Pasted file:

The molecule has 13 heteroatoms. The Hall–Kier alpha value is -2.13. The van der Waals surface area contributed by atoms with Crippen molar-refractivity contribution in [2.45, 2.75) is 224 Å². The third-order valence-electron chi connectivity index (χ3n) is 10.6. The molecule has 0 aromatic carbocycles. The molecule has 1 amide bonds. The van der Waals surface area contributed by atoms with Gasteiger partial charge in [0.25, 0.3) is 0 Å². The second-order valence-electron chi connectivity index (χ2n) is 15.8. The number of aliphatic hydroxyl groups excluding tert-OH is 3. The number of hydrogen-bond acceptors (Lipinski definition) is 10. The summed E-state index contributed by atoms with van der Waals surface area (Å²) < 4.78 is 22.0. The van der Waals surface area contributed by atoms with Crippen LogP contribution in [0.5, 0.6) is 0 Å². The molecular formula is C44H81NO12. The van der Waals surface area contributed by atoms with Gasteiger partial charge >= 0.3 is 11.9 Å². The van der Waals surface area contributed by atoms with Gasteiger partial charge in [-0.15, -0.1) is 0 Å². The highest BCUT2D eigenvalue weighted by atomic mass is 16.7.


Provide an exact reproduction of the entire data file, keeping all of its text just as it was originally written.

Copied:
The molecule has 13 heteroatoms. The Hall–Kier alpha value is -2.13. The van der Waals surface area contributed by atoms with Crippen molar-refractivity contribution in [2.45, 2.75) is 224 Å². The third-order valence-electron chi connectivity index (χ3n) is 10.6. The molecule has 0 aromatic carbocycles. The molecule has 1 amide bonds. The van der Waals surface area contributed by atoms with Gasteiger partial charge in [0.25, 0.3) is 0 Å². The second-order valence-electron chi connectivity index (χ2n) is 15.8. The number of aliphatic hydroxyl groups excluding tert-OH is 3. The number of hydrogen-bond acceptors (Lipinski definition) is 10. The summed E-state index contributed by atoms with van der Waals surface area (Å²) < 4.78 is 22.0. The van der Waals surface area contributed by atoms with Crippen LogP contribution in [0.5, 0.6) is 0 Å². The molecular formula is C44H81NO12. The van der Waals surface area contributed by atoms with Gasteiger partial charge >= 0.3 is 11.9 Å². The van der Waals surface area contributed by atoms with Gasteiger partial charge in [-0.15, -0.1) is 0 Å². The highest BCUT2D eigenvalue weighted by atomic mass is 16.7.